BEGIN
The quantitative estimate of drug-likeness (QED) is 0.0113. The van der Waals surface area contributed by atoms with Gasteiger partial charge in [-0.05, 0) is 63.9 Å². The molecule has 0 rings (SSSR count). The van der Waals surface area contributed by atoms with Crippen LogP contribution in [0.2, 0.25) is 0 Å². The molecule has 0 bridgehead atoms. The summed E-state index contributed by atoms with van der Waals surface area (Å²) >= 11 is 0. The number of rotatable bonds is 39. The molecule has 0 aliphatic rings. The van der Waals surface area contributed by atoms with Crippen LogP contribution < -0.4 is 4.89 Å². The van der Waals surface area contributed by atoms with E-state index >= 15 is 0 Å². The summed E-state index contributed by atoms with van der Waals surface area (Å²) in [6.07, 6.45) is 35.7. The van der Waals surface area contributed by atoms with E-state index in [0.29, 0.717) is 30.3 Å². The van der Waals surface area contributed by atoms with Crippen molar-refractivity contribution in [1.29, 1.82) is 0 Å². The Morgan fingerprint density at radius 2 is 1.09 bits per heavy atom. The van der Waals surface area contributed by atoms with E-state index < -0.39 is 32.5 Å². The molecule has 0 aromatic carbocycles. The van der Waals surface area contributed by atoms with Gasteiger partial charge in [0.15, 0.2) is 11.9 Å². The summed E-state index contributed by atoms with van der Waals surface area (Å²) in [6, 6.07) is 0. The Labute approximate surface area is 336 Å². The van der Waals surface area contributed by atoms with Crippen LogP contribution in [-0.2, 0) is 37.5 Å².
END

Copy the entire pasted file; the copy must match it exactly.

The quantitative estimate of drug-likeness (QED) is 0.0113. The van der Waals surface area contributed by atoms with Gasteiger partial charge in [-0.05, 0) is 63.9 Å². The molecule has 0 rings (SSSR count). The van der Waals surface area contributed by atoms with Crippen LogP contribution in [0.2, 0.25) is 0 Å². The molecule has 0 bridgehead atoms. The summed E-state index contributed by atoms with van der Waals surface area (Å²) >= 11 is 0. The number of rotatable bonds is 39. The molecule has 0 aliphatic rings. The van der Waals surface area contributed by atoms with Crippen LogP contribution < -0.4 is 4.89 Å². The van der Waals surface area contributed by atoms with E-state index >= 15 is 0 Å². The summed E-state index contributed by atoms with van der Waals surface area (Å²) in [6.07, 6.45) is 35.7. The van der Waals surface area contributed by atoms with E-state index in [0.29, 0.717) is 30.3 Å². The van der Waals surface area contributed by atoms with Crippen molar-refractivity contribution in [1.29, 1.82) is 0 Å². The Morgan fingerprint density at radius 2 is 1.09 bits per heavy atom. The van der Waals surface area contributed by atoms with E-state index < -0.39 is 32.5 Å². The molecule has 0 aromatic carbocycles. The van der Waals surface area contributed by atoms with Gasteiger partial charge in [0.15, 0.2) is 11.9 Å². The summed E-state index contributed by atoms with van der Waals surface area (Å²) in [6, 6.07) is 0. The Labute approximate surface area is 336 Å². The van der Waals surface area contributed by atoms with Crippen LogP contribution in [-0.2, 0) is 37.5 Å².